It is a competition for land. The natives will sometimes prevent the Fulanis, if they clearly see that they are out to attack the communities. And the Fulanis, because of this resistance, attack them. I think that is what happened in this instance. 

Did the fact that it was Christmastime also contribute, or was that a coincidence?

For those who believe that this conflict is not religious, this latest attack proves that it is clearly a religious conflict. The fact that it took place at Christmas — and featured the deliberate targeting of Christians in a mixed community, where Muslims were not attacked — clearly bears all the hallmarks of a religious conflict. I know that not everybody likes to admit that, but for me, having been on the ground, observing and writing about this, it bears the hallmarks of a religious conflict. 

The attacks were deliberate and also symbolic because of the timing. There had been rumors in the mainstream and social media that Fulanis were going to attack, and that the aim was to inflict pain and maximum destruction on the Christians. A lot of us had dismissed it, but the attention of the security forces was drawn, though, as always, nothing was done until the tragedy occurred. 

Victims of these attacks  in Nigeria often complain about a lack of response from security forces. Do you have the same complaint?

I do. I have read reports that suggest that the military and the security forces are complicit in this, because if they were really up to their game, they should have picked up intelligence, because, as I said, there had been rumors, including the times they were going to attack. That should have put security on red alert, but, as is often the case, they were caught unaware.

What have the political leaders done?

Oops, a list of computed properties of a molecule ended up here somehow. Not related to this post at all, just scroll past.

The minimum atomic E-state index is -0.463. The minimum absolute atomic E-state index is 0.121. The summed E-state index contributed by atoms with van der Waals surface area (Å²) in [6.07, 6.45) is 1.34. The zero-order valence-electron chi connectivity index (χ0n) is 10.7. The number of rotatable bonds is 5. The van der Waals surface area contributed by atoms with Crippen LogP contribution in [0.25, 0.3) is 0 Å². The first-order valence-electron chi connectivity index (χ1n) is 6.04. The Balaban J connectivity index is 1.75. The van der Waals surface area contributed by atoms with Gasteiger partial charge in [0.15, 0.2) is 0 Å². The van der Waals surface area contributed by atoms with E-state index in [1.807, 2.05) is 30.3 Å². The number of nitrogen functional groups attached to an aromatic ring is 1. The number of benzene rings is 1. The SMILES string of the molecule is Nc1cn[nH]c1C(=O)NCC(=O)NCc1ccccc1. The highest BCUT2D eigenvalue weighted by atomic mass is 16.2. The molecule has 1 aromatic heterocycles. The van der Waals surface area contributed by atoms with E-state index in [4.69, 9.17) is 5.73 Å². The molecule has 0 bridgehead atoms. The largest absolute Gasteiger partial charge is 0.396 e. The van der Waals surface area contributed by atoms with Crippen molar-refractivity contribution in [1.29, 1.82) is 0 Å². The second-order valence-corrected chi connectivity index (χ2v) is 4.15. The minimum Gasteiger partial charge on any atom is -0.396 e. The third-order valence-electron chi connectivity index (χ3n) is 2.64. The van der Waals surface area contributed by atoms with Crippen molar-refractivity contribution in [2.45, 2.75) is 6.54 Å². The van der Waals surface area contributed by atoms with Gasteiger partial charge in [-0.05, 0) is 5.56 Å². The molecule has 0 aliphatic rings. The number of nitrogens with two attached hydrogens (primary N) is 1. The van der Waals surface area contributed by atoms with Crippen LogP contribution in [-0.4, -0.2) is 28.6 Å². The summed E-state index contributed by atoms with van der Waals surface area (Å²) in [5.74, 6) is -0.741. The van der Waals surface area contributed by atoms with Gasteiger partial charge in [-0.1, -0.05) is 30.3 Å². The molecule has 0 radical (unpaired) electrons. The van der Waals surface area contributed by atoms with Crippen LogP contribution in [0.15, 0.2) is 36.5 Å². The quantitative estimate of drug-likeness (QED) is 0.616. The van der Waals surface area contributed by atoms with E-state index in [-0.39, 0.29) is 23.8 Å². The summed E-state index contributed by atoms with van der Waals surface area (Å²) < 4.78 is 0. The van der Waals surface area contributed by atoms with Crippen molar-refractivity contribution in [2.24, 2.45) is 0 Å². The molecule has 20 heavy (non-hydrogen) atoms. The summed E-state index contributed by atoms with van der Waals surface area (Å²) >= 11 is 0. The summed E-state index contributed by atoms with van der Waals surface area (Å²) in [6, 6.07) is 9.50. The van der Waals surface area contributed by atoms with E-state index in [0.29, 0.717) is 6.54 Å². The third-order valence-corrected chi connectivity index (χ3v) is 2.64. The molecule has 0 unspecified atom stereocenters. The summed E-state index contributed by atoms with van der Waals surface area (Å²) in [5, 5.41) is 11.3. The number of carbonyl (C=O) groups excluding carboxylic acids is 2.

We are dealing with absentee leaders. Our leaders don’t live in the community, so they don’t understand the problems that are hurting the people. We are getting to the point where if something drastic is not done to deal with this gathering storm, the possibility of people taking the law into their own hands is quite high. 

Many people must be turning to you for solace and spiritual support. How important is your role for the community now?

It is quite challenging at this time, because we are dealing with a huge deluge of Internally Displaced People. Christians from the villages are streaming into city centers for shelter, food, and clothing, at a time when the weather is very cold, comparable to the weather in Europe at this time. Due to the lack of an official response, the churches are often left to respond to such emergencies. Hundreds of IDPs are seen in the Church compounds, and the churches have to provide food, clothing, and financial resources. The situation at hand is, indeed, dire.

Although some Christians who are disillusioned by these unprovoked attacks are now tempted to return to African Traditional Religions, the vast majority draw inspiration from the Scriptures and the life of the early Church.

—Filipe d’Avillez